The Bank of Ghana will not treat with soft gloves enforcement of the yet to be announced minimum capital requirement for commercial banks in the country, its Governor, Dr. Ernest Kwamina Yedu Addison, has said.
Speaking in Accra at the Ghana Economic Forum, Dr. Addidon said the previous situation where the central bank was lenient on banks regarding capitalisation requirements will no longer be the case going forward.
“In the past, when new capital requirements are announced, and they are given a two-year period to meet the requirement, they never really met it. In fact, the GH¢120 million that was announced was supposed to be for new entrants and the bank has not really clarified what that level of capitalisation means for banks that were already existing. We are not going to have that happen again, going forward.
Once we announce the new capital requirement, this will be accompanied by measures of enforcement. We will do this in a very orderly manner. We are not going to see any disorderly consolidation in Ghana if this is a way we have to go”, he said.
The central bank’s decision to increase the minimum capital requirement has been met with some misgivings by industry players and financial analysts, who argue that a higher level of capitilisation is not the only solution to boost capacities of banks.
Managing Director of GT Bank, Lekan Sanusi, said at the forum that: “If you want to have a strong banking system, I think the discussion should go beyond capital, because capital alone does not make a bank strong.
In Ghana, for instance, if today, deposits to GDP is at 26 percent, the fundamental point, therefore, to say is that, the level of financial deepening is not deep enough. And what we should rather be looking at is to ensure more financial deepening, and the answer to that will not be essentially capital.”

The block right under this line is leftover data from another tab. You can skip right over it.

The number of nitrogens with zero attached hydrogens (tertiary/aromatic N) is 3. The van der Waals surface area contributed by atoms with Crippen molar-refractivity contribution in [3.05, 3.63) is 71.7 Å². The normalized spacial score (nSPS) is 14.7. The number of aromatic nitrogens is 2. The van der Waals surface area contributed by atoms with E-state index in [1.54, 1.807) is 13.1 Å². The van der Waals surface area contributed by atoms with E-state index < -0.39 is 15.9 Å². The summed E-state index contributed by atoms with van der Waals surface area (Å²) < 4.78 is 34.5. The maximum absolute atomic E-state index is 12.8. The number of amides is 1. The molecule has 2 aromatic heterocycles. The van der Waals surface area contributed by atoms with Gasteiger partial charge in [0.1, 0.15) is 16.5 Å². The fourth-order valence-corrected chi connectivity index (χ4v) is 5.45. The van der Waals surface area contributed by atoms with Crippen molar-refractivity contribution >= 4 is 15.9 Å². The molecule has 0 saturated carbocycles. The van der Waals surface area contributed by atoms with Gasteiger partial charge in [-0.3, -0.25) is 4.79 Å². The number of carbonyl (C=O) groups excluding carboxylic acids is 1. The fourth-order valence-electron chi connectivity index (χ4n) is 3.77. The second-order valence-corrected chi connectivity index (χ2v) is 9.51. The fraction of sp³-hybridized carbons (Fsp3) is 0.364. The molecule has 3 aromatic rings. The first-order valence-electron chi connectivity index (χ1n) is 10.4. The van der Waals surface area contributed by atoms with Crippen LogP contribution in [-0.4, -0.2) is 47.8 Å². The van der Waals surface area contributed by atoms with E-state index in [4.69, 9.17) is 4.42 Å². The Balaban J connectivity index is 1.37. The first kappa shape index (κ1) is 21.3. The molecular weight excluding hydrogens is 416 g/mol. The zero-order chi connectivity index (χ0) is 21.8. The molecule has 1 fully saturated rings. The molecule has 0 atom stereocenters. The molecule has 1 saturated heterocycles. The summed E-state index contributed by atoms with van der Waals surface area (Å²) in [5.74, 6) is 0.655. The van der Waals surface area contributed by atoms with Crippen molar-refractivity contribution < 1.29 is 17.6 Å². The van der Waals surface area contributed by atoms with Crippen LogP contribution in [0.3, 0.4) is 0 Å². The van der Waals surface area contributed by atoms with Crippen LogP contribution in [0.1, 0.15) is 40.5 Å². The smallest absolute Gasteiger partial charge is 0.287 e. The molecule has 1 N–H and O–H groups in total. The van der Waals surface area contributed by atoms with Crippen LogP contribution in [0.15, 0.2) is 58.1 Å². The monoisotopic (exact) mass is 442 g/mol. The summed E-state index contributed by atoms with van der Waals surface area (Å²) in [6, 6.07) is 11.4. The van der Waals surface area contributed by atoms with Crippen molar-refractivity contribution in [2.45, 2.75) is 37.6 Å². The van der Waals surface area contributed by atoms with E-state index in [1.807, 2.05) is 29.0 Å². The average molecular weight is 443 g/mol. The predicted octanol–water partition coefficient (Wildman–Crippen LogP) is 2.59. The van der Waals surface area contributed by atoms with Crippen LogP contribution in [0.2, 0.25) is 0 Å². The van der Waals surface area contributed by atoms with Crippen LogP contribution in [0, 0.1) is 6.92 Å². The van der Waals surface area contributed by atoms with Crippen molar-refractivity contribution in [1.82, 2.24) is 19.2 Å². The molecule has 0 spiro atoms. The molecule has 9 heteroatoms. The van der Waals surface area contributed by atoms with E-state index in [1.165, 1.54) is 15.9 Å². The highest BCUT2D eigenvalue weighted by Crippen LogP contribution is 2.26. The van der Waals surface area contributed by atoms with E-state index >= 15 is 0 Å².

A banking corporate governance expert and CEO of Universal Capital Management, Dr. Richmond Atuahene, told the B&FT last week that, the central bank must adopt a fragmented banking system which will set different capital requirements for banks based on the category they fall under.
“Bank of Ghana may have to abolish the concept of the universal bank, where one minimum capital requirement is prescribed for all the banks in Ghana and replace it with the fragmented banking system, where banks are relicensed into commercial, merchant, development, and other specialised banks, with different minimum capital requirements, based on their risk appetite and business orientation,” Dr. Atuahene said.
Plans to improve banking supervision underway
Dr. Addison further stated that his outfit is currently considering a comprehensive plan to improve banking supervision in the country, especially, in the area of microfinance, which has seen some lost confidence following the infamous DKM saga.
“The Bank of Ghana will continue to strengthen the resilience and the stability of the banking system… The new administration is committed to its medium term programmes to stabilise the economy and improve the business environment for sustainable growth,” he said. – B&FT